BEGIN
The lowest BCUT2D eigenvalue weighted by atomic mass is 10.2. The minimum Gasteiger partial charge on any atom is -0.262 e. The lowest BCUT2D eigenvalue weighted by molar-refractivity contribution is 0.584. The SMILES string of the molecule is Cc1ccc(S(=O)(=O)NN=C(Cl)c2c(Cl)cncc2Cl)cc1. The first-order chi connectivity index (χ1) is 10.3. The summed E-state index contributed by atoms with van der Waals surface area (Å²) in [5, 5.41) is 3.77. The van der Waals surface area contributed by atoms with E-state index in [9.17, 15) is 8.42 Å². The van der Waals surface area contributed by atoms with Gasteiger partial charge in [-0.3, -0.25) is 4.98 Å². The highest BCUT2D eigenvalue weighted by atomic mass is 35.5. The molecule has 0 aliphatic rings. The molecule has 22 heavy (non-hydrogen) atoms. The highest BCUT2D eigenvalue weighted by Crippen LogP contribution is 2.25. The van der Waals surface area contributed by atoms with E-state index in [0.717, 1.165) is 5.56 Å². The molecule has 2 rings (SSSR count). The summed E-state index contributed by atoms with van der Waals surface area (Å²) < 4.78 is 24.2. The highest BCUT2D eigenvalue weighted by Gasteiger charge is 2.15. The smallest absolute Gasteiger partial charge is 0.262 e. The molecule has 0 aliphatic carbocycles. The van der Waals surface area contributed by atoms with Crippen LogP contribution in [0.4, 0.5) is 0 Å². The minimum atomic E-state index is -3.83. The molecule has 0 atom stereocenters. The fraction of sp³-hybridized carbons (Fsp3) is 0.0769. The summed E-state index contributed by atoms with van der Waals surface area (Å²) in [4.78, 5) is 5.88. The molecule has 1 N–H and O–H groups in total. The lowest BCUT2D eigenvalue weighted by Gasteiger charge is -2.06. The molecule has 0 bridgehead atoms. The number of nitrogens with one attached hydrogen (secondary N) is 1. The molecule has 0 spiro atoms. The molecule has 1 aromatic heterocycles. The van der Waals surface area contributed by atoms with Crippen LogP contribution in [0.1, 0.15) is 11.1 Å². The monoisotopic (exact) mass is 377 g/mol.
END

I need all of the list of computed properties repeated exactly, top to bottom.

The lowest BCUT2D eigenvalue weighted by atomic mass is 10.2. The minimum Gasteiger partial charge on any atom is -0.262 e. The lowest BCUT2D eigenvalue weighted by molar-refractivity contribution is 0.584. The SMILES string of the molecule is Cc1ccc(S(=O)(=O)NN=C(Cl)c2c(Cl)cncc2Cl)cc1. The first-order chi connectivity index (χ1) is 10.3. The summed E-state index contributed by atoms with van der Waals surface area (Å²) in [5, 5.41) is 3.77. The van der Waals surface area contributed by atoms with E-state index in [9.17, 15) is 8.42 Å². The van der Waals surface area contributed by atoms with Gasteiger partial charge in [-0.3, -0.25) is 4.98 Å². The highest BCUT2D eigenvalue weighted by atomic mass is 35.5. The molecule has 0 aliphatic rings. The molecule has 22 heavy (non-hydrogen) atoms. The highest BCUT2D eigenvalue weighted by Crippen LogP contribution is 2.25. The van der Waals surface area contributed by atoms with E-state index in [0.717, 1.165) is 5.56 Å². The molecule has 2 rings (SSSR count). The summed E-state index contributed by atoms with van der Waals surface area (Å²) < 4.78 is 24.2. The highest BCUT2D eigenvalue weighted by Gasteiger charge is 2.15. The smallest absolute Gasteiger partial charge is 0.262 e. The molecule has 0 aliphatic carbocycles. The van der Waals surface area contributed by atoms with Crippen LogP contribution in [0.4, 0.5) is 0 Å². The minimum atomic E-state index is -3.83. The molecule has 0 atom stereocenters. The fraction of sp³-hybridized carbons (Fsp3) is 0.0769. The summed E-state index contributed by atoms with van der Waals surface area (Å²) in [4.78, 5) is 5.88. The molecule has 1 N–H and O–H groups in total. The lowest BCUT2D eigenvalue weighted by Gasteiger charge is -2.06. The molecule has 0 bridgehead atoms. The number of nitrogens with one attached hydrogen (secondary N) is 1. The molecule has 0 spiro atoms. The molecule has 1 aromatic heterocycles. The van der Waals surface area contributed by atoms with Crippen LogP contribution in [0.1, 0.15) is 11.1 Å². The monoisotopic (exact) mass is 377 g/mol.